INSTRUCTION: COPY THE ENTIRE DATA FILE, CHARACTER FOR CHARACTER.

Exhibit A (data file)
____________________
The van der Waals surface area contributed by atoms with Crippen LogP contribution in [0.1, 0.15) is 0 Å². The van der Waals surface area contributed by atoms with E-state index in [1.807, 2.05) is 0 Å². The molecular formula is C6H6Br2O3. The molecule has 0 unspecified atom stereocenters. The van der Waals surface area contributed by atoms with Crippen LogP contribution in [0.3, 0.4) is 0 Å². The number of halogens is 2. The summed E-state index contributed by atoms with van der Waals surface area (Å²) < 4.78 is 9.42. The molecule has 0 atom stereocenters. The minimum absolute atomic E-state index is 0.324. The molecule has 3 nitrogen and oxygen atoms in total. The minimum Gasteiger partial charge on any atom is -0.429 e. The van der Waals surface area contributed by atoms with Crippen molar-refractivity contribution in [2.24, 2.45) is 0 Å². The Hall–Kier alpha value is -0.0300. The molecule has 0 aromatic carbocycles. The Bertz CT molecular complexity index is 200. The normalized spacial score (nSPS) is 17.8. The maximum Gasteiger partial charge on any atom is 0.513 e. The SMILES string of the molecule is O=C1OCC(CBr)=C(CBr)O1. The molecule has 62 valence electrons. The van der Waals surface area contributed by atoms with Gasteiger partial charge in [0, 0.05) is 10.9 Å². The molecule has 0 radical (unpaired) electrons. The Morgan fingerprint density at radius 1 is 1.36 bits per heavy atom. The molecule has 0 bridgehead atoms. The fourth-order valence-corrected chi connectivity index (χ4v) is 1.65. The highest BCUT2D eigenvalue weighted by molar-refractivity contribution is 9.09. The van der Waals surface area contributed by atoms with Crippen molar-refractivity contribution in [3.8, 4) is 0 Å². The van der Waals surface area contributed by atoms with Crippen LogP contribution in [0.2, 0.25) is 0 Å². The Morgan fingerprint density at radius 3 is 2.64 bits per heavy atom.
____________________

The van der Waals surface area contributed by atoms with Crippen LogP contribution in [0.1, 0.15) is 0 Å². The van der Waals surface area contributed by atoms with E-state index in [1.807, 2.05) is 0 Å². The molecular formula is C6H6Br2O3. The molecule has 0 unspecified atom stereocenters. The van der Waals surface area contributed by atoms with Crippen LogP contribution in [0.3, 0.4) is 0 Å². The number of halogens is 2. The summed E-state index contributed by atoms with van der Waals surface area (Å²) < 4.78 is 9.42. The molecule has 0 atom stereocenters. The minimum absolute atomic E-state index is 0.324. The molecule has 3 nitrogen and oxygen atoms in total. The minimum Gasteiger partial charge on any atom is -0.429 e. The van der Waals surface area contributed by atoms with Crippen molar-refractivity contribution in [2.24, 2.45) is 0 Å². The Hall–Kier alpha value is -0.0300. The molecule has 0 aromatic carbocycles. The Bertz CT molecular complexity index is 200. The normalized spacial score (nSPS) is 17.8. The maximum Gasteiger partial charge on any atom is 0.513 e. The SMILES string of the molecule is O=C1OCC(CBr)=C(CBr)O1. The molecule has 62 valence electrons. The van der Waals surface area contributed by atoms with Gasteiger partial charge in [0, 0.05) is 10.9 Å². The molecule has 0 radical (unpaired) electrons. The Morgan fingerprint density at radius 1 is 1.36 bits per heavy atom. The molecule has 0 bridgehead atoms. The fourth-order valence-corrected chi connectivity index (χ4v) is 1.65. The highest BCUT2D eigenvalue weighted by molar-refractivity contribution is 9.09. The van der Waals surface area contributed by atoms with Crippen molar-refractivity contribution in [3.8, 4) is 0 Å². The van der Waals surface area contributed by atoms with Crippen LogP contribution in [0.2, 0.25) is 0 Å². The Morgan fingerprint density at radius 3 is 2.64 bits per heavy atom.